The forex market was volatile as headlines changed often during the last two days. Weak manufacturing numbers from the eurozone hurt investors’ sentiment. Thursday, market players remained short of euros on worries over an economic slowdown and high levels of sovereign debt in many euro zone countries. But on Friday overall, worries about faltering global growth in the euro zone and China eased a day after hitting stocks and riskier currencies, tempering demand for safer bets such as the greenback and the yen.
The euro gained against the dollar on Friday after the Census Bureau reported that new home sales came in weaker than expected in February, stoking fears that the U.S. housing sector still faces hurdles. The Census Bureau said that new home sales fell to a seasonally adjusted annual rate of 313K, from 318K in the preceding month whose figure was revised down from 321K. Analysts had expected new single-family home sales to rise to 325K. In the U.S., unemployment rates are falling and sectors such as manufacturing have shown signs of improvement, but housing continues to drag on recovery.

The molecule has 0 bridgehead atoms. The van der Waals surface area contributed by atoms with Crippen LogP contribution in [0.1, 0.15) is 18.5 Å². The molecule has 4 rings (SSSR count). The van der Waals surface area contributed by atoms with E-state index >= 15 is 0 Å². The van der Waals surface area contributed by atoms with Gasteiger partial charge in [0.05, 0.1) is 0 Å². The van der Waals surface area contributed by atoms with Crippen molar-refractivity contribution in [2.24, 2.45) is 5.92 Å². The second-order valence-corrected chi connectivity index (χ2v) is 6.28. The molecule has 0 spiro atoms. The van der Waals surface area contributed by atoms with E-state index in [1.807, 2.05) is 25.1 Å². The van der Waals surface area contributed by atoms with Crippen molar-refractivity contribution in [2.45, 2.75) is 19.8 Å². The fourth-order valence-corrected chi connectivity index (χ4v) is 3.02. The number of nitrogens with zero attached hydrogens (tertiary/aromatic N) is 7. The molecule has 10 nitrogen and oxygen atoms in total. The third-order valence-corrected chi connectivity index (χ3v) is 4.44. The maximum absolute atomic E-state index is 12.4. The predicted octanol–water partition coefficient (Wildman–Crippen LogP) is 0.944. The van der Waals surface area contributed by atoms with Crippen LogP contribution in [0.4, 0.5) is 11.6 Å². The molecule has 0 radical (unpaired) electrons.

Meanwhile, government auctions have gone smoothly and largely worry free in Europe, which is sparking demand for the European currency. Euro zone finance ministers are moving closer to agreeing a combined rescue fund of around €700 billion in Copenhagen next week. The recent euro rally has been helped by the possibility that the Federal Reserve could launch a third round of quantitative easing. In addition, currency speculators pared their net bets on the dollar in the latest week to the lowest since February, according to data from the Commodity Futures Trading Commission released on Friday.
Investors held a net $13.7 billion in bets that the euro will fall against the dollar, according to the Commodity Futures Trading Commission’s weekly report on the commitments of traders. That represented a net 82,954 contracts, down 16% from the prior week. In the yen, speculators wagered a net $3.9 billion that it will decline against the dollar. That position, a net 25,821 contracts, was worth 40% less than the prior week. Traders held a net $1.5 billion gambling that the Swiss franc will fall against the dollar, or 11,191 contracts, 23% lower than the previous week.